In this paper, the main target is to propose an embedded architecture suitable for blockchain applications and able to support the implementation of the PoW consensus. Hence, we will show the feasibility as well as the gain realized by using such architecture adopted at Ethereum PoW on FPGAs.

3.1. Ethereum Blockchain Components

In this section, we are interested in blockchain components, especially Ethereum blockchain and its different components.

The blockchain is based on specific terminology representing important concepts. Among the frameworks of the blockchain, there are the following.

3.1.1. Transactions

These are the exchanges of data between different users. Each transaction is signed by the sender’s private key. Thanks to this signature, the security of the transactions is guaranteed. Therefore, any modification of these transactions during transmission can be avoided.

3.1.2. Blocks

A block is a record in the blockchain which contains the confirmed transactions. Thus, each open transaction will be added to a block. After a period, for a new block containing transactions to be added to the blockchain, it must be validated by a selected person called a minor. This validation operation is called mining.

3.1.3. The Block Chains

Each block in the blockchain is linked to the previous block. This link is done by inserting the hash specific to the previous block. Therefore, the hash of each block includes not only its own hash but also the hash of the previous block. Figure 1 illustrates what has been described. This way we can protect the blockchain from any form of corruption.

3.1.4. Smart Contracts

A smart contract is a software “installed” on a blockchain solution. It is the most important link in the blockchain. It runs automatically as soon as the various preprogrammed constraints are checked. Even though it is not a legal document, the intelligent contract automates the execution of a contractual commitment.

A consensus algorithm is a process through which all the nodes of the blockchain network achieve a common agreement about the actual state of the distributed ledger [26]. A well-designed consensus protocol can ensure the fault tolerance, authenticity, and security of a blockchain system.

3.1.5. Ethereum Consensus Algorithm

The Ethereum consensus is based on the Ethash algorithm, also known as the Dagger Hashimoto algorithm. The simplified diagram [28] described in Figure 2 represents this algorithm structure and particularly the main one [29].

The profiling of the Ethash algorithm shows that the most used and consuming part is the Keccak 256 part. Therefore, we will implement this part in HW.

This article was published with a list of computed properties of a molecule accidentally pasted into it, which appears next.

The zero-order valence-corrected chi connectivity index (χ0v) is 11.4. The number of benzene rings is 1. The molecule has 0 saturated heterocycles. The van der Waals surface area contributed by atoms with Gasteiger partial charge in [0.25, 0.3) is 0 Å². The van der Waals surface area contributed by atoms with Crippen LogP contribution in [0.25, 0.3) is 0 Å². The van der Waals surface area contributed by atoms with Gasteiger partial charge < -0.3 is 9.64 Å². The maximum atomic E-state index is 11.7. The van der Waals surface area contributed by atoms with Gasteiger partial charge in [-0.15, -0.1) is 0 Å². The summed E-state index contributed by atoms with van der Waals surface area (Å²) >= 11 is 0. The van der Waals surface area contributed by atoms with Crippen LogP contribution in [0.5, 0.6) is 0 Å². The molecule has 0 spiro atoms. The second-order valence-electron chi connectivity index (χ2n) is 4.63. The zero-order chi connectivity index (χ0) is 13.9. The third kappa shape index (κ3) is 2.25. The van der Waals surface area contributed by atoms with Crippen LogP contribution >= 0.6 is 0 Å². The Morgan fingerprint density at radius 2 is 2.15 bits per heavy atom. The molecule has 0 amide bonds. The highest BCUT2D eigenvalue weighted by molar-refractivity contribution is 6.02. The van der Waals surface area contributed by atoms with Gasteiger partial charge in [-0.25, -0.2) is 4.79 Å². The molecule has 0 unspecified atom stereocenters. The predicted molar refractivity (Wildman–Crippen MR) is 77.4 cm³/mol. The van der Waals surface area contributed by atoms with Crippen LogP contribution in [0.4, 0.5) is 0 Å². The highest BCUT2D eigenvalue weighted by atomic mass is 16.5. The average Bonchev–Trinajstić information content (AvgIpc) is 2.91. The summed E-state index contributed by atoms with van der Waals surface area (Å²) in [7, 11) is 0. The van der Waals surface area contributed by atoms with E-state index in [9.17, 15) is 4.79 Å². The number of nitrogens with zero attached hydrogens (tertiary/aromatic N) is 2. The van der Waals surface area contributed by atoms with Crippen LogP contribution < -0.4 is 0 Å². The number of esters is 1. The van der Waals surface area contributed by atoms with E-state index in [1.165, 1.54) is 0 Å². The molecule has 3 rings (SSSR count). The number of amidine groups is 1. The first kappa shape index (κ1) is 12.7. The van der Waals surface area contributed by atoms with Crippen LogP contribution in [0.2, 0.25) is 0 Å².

4. From SW to HW Architecture

We notice that the implementation of new technologies (IoT, identification, recognition, virtual reality, etc.) is no longer carried out on traditional platforms (PCs, servers, GPUs, etc.) but on embedded systems that can be either generic or well-tailored to the specific requirements of these emerging applications.

To set up a customized solution, it is important to use a mixed SW/HW design allowing adequate mixture of programmability and computing power.

Unlike the development of computer-based software and systems, which is very resource-intensive, the implementation of a System-on-Chip is based on a specific methodology to meet the limitations imposed by the target platforms. In this section, we will characterize the methodology used to realize the design flow of system-on-chip.

The development can be carried out according to several models. The V model presents the development cycle of a system.

This approach is based on two axes:An axis of specification and design: this axis has as a parameter realization timeAn axis of realization and integration: its parameters are the systems and components

Starting from a defined need, the first stage, which is the specification stage, consists of defining the system to be generically realized and then specifying the performances to be respected. Then, the design stage must be implemented. As for the specification, the design is based on two parts: a first generic followed by a second one which is detailed and during which the system is subdivided into different blocks. This conceptual approach leaves room for the realization of the components of our system.

Once the system realization part is completed, a battery of tests is necessary before obtaining our finished product. We start with unit tests to verify the functioning of the previously defined blocks. Then, an experiment of integration of these different blocks is carried out. After that, a performance verification is set up to meet the specification presented in the first part. Then, the system integration is done for validation. Finally, an operational test is carried out to verify compliance with the expected specification. This being completed, our product is finalized. It thus meets the need defined previously [21, 30].

5. Embedded System Fields of Application